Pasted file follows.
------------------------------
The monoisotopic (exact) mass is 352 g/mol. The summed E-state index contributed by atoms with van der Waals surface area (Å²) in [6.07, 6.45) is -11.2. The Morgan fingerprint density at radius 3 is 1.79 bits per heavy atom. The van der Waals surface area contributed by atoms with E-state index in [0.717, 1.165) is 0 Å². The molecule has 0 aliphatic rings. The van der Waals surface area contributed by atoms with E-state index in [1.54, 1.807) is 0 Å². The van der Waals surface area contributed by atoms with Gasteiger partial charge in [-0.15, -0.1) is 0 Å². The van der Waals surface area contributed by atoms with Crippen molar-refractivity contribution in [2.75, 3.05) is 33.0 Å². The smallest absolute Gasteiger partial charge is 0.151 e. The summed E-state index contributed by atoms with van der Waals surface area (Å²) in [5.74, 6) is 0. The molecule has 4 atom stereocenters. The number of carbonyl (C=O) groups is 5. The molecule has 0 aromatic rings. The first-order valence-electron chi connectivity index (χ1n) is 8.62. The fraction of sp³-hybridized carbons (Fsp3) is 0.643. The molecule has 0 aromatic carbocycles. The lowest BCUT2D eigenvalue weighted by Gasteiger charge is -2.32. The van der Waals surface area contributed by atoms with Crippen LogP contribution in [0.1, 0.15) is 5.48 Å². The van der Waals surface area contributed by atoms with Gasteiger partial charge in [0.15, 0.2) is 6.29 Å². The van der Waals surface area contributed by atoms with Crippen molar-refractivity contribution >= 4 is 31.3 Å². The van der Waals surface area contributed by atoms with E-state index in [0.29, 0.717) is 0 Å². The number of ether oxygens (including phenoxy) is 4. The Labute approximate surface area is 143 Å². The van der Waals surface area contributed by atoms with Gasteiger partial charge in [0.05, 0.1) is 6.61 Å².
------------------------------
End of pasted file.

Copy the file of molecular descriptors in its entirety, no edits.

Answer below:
The monoisotopic (exact) mass is 352 g/mol. The summed E-state index contributed by atoms with van der Waals surface area (Å²) in [6.07, 6.45) is -11.2. The Morgan fingerprint density at radius 3 is 1.79 bits per heavy atom. The van der Waals surface area contributed by atoms with E-state index in [0.717, 1.165) is 0 Å². The molecule has 0 aliphatic rings. The van der Waals surface area contributed by atoms with E-state index in [1.54, 1.807) is 0 Å². The van der Waals surface area contributed by atoms with Gasteiger partial charge in [-0.15, -0.1) is 0 Å². The van der Waals surface area contributed by atoms with Crippen molar-refractivity contribution in [2.75, 3.05) is 33.0 Å². The smallest absolute Gasteiger partial charge is 0.151 e. The summed E-state index contributed by atoms with van der Waals surface area (Å²) in [5.74, 6) is 0. The molecule has 4 atom stereocenters. The number of carbonyl (C=O) groups is 5. The molecule has 0 aromatic rings. The first-order valence-electron chi connectivity index (χ1n) is 8.62. The fraction of sp³-hybridized carbons (Fsp3) is 0.643. The molecule has 0 aromatic carbocycles. The lowest BCUT2D eigenvalue weighted by Gasteiger charge is -2.32. The van der Waals surface area contributed by atoms with Crippen LogP contribution in [0.1, 0.15) is 5.48 Å². The van der Waals surface area contributed by atoms with Gasteiger partial charge in [0.15, 0.2) is 6.29 Å². The van der Waals surface area contributed by atoms with Crippen molar-refractivity contribution >= 4 is 31.3 Å². The van der Waals surface area contributed by atoms with E-state index in [0.29, 0.717) is 0 Å². The number of ether oxygens (including phenoxy) is 4. The Labute approximate surface area is 143 Å². The van der Waals surface area contributed by atoms with Gasteiger partial charge in [0.05, 0.1) is 6.61 Å².